Open Educational Resources


Copyright Basics for OERs

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Presentation fro University of Nebraska-Lincoln Libraries OER project, March 7, 2022.


Released under a CC-BY license.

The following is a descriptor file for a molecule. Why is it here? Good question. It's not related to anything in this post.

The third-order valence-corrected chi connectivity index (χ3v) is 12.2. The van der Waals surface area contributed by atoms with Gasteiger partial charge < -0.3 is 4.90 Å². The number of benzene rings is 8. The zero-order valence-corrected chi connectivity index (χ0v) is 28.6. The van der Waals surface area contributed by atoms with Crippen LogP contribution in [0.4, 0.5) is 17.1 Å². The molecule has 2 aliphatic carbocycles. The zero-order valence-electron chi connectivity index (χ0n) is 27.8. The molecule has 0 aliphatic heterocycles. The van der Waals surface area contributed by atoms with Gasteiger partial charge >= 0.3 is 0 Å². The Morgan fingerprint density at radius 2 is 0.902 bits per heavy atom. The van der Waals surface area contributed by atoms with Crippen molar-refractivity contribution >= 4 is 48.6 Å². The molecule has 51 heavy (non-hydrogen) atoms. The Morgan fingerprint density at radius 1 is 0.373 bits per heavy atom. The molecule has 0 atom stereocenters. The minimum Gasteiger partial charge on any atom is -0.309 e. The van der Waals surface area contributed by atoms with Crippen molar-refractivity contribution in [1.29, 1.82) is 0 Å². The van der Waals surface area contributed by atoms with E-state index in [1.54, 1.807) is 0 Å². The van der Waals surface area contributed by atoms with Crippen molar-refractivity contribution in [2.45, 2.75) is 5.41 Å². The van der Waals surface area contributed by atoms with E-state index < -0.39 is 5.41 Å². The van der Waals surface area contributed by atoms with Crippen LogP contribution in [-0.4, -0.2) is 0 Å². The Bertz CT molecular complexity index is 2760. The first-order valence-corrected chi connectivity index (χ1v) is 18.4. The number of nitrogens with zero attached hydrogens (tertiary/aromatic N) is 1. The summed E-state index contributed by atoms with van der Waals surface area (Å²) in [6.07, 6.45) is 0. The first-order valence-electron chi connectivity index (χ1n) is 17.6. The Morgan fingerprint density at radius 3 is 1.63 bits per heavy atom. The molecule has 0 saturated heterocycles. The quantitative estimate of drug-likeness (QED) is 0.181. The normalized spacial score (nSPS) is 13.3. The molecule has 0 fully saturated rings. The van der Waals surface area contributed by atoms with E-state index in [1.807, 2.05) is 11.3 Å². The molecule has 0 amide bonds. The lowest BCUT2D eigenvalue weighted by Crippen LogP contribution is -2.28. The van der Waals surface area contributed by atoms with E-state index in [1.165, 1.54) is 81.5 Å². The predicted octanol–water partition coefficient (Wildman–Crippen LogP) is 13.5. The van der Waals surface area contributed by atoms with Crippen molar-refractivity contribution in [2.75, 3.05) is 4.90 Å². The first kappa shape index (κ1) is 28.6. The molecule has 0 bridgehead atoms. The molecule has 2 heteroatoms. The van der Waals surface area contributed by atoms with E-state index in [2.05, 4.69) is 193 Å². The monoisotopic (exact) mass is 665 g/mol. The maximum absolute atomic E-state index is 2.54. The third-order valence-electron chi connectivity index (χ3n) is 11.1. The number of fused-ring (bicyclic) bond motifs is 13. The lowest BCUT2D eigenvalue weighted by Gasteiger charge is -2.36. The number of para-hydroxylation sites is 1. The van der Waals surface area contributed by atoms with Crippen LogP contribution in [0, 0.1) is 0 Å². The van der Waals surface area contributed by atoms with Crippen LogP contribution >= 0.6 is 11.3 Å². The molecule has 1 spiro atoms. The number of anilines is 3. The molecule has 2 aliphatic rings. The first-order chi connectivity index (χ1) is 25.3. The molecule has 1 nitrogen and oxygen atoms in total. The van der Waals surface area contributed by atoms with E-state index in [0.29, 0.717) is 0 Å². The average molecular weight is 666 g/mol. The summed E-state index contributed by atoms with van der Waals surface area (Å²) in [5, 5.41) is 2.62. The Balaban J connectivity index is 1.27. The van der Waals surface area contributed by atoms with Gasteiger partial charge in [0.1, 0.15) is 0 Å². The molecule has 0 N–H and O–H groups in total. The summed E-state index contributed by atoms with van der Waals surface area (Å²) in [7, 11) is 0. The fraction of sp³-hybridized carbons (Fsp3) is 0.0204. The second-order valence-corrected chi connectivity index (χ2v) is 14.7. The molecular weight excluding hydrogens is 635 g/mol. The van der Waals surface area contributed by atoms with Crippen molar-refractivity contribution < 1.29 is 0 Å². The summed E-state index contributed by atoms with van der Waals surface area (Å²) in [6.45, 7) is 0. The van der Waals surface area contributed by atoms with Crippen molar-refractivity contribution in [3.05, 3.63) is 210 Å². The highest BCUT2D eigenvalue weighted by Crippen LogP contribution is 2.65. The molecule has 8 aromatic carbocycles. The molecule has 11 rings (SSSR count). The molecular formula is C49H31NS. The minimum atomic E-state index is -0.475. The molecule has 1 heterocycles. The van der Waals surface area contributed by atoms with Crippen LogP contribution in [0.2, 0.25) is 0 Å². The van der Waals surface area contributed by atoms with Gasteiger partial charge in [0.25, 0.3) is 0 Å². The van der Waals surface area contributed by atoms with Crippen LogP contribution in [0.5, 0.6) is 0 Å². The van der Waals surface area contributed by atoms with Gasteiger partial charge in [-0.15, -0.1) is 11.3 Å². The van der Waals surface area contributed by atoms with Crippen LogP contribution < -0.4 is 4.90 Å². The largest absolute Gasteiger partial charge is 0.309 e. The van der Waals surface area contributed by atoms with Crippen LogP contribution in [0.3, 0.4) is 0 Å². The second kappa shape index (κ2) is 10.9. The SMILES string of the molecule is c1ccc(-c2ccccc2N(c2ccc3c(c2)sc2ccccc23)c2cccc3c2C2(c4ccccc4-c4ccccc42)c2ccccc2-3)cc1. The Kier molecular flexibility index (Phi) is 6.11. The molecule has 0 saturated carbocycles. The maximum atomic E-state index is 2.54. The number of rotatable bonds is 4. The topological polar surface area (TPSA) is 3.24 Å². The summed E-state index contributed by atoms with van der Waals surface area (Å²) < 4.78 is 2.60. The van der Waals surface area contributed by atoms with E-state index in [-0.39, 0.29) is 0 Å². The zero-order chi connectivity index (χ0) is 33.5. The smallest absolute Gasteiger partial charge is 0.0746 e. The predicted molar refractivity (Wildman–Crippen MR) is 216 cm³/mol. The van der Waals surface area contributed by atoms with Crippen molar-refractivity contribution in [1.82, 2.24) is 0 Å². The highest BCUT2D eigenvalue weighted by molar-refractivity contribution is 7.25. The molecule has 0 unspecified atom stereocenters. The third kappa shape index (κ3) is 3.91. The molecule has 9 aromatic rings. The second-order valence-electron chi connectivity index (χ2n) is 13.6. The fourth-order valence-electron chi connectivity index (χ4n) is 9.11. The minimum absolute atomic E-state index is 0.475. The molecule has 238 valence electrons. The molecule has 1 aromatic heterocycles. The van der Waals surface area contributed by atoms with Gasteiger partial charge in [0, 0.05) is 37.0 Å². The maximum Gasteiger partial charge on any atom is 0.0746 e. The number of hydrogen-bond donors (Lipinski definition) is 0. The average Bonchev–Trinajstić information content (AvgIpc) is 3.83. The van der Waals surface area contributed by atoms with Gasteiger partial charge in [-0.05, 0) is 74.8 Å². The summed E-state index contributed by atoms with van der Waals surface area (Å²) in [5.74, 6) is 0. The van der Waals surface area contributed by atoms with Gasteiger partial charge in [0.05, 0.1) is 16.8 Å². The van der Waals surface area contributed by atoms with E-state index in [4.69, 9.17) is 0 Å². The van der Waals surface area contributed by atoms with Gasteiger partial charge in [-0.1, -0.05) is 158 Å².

10:29:04 auto transcription: Good morning, I'm Paul Royster, I'm with the UNL libraries. 10:29:19 I'm here today to talk about copyright basics and I'm gonna plunge right into it, because I don't have much time here. 10:29:26 Here we go, all right. copyright basics to who, What? When? 10:29:31 Where, why, and how much of copyright? All in about 5 min. 10:29:36 Who owns copyright, copyright belongs to the author the artist to the creator, then to whoever they have transferred it to, because it's property, and it can be sold or given away? 10:29:50 Does the author still own it. no not if it's been transferred. 10:29:55 None of it's been sold or transferred or given away as many scholarly works off. 10:30:03 And are. What if there are multiple authors, you know, copyright issue is shared equally among them, although the proceeds and the earnings, the income that can be split differently according to other agreements. 10:30:12 But the copyright is shared equally. Any co-author can give permission to use. 10:30:19 The copyright transfer requires the agreement of all the authors. 10:30:23 Now, what is copyright cover? Copyright covers the school right to reproduce or perform or derivative products. 10:30:31 It does not cover particular words and phrases, or titles, or bags. 10:30:38 It does cover their expression, organization, or arrangement. When does copyright apply? 10:30:43 It applies from the time the work assumes fixed form that is, when it's written down or taped or recorded in some fashion, it lasts until 70 years after the death of the last surviving author. 10:30:58 Nowadays. This is the rule for about the last 40 years copyright marking our registration is not needed for copyright to apply. 10:31:08 It used to be, but again, under the new laws it's not required It's automatic because copyright is automatic. 10:31:14 Where does copyright apply? Copyright applies almost everywhere all signers of the Berne Convention, all members of the World trade organization, or some differences in terms and rules. 10:31:29 But intellectual property is protected almost anywhere. You would want to find yourself. 10:31:30 Why is there copyright? Well, there's copyright to protect and to stimulate innovation and creativity? 10:31:38 If you imagine a world without copyright, it would be chaos. 10:31:41 Nobody could get paid for their intellectual property. you could only do it for the fun of it. 10:31:47 And then You couldn't control what happened to it afterwards so what can I use in an oer Let's get to the heart of the matter? 10:31:55 You can use original work. you can use public domain material. you can use permissioned work, and you can use licensed work. 10:32:05 So original work. Well, of course, you know all your writings and research, and everything that you come up with on your own. 10:32:11 You're free to use that that's great but sometimes you want to borrow something, or you found something that would be really useful, and you'd like to use it. 10:32:19 But it's in copyright. my suggestion in such cases is that you engage someone to redraw. 10:32:25 It has a work for higher, so that you really then own the rights. 10:32:31 You acknowledge. The source, of course, is after Jones in such and such an article or book, or whatever. 10:32:38 This is basically graphic parabraising and it's legitimate. 10:32:43 So public domain work, the first category would be expired. 10:32:47 Copyrights. everything published. the poor 1,926 is out of copyright. 10:32:54 This public domain. To use it, However, you want no attribution, no permission, nothing published and registered between 1,926 and 1,963, and not renewed copyright used to run 20 10:33:10 7 years, and at the end of that time if you didn't renew it. 10:33:12 It became public domain. So you can check these registrations and renewals online. 10:33:19 Now subsequently, That's. changed and it the cutoff date. Here is 1,963 so public domain US. 10:33:27 Government works. works of the US Government are not subject to copyright, and that means specifically, that works by employees or officials of the Federal Government who supplies to Federal or so that that means that that everything from USDA, US Geological, NASA, 10:33:46 NOAA, Army, Navy, Airports, Coast Guard, EPA, 10:33:51 CDC, NHS, DOJ, FBI, that's all free to use. 10:33:55 You can use that put it in your OER it's public domain, these places, many of them, have imagined libraries, plus the publications of their employees. 10:34:05 Just a note. This did not apply to Smithsonian or the Department of Energy labs, because those are actually not government employees. 10:34:15 They're employees of contracted out. So sorry about that. permissions. 10:34:22 If you want permission to use something you have to address the whole order of copyright, and that's not necessarily the author anymore. 10:34:28 If you can find out who that is, just straight up, ask identify the work that you want to use and tell them I want to include it in an oer to be released online under a CC license, 10:34:42 i.e. in an infinite number to an infinite audience for all time out restrictions. 10:34:49 So don't be surprised if they're hesitant about that. If they send you to the CCC. 10:34:55 You the Copyright Clearance Center there will be peas and bomb, and then you're on the licensing licensing for OER's could be challenging commercial holders of intellectual property may be reluctant to 10:35:09 license for unlimited reuse, license rates that his fees can be inconsistent, unpredictable, and exorbitant. 10:35:18 On the other hand, Creative Commons license works things that are already CC 10:35:21 licensed. they're generally okay, to use except for those with and that is no derivatives Tag: You can't use those sorry 10:35:31 What about fair use? Fair use is a way of using something that's in copyright without it being an now fair use, can only be definitely established by getting sued and then winning in court courts decide infringement versus fair use based on 10:35:48 what are known as the 4 factors. The factors are the nature of the work. 10:35:53 Is it factual? is it public that's good is it private is it creative. 10:35:59 It's less good the nature of the use it's educational. 10:36:03 It's non-commercial it's transformative that is its it's it's intended to a different end than the original. 10:36:13 That's good. I mean the second factor is generally very favorable for educational works. 10:36:18 Third, the amount of the work use. Of course, less is better and more is more suspect. 10:36:25 Finally and really most importantly, the effect on the value of the original. 10:36:29 Now Federal courts copyright is is done in Federal court, and these decisions are made on the preponderance of the factors. 10:36:37 That is you you don't know it's up to the judge to decide. 10:36:42 So using fair use in an oer it just that you i'm not saying you can't do it. i'm just saying it. 10:36:51 It involves a risk assessment. who will be the publisher because they're really the ones that are saying you can't, or you can't do it. 10:36:58 Who decides if you can do it or not. And basically you ask yourself what will happen if somebody alleges that this is infringing, Will you withdraw it? 10:37:08 Will you revise it? Will you settle with them, or you go to court, you know. 10:37:12 Think about it ahead of time before you just drop that thing in.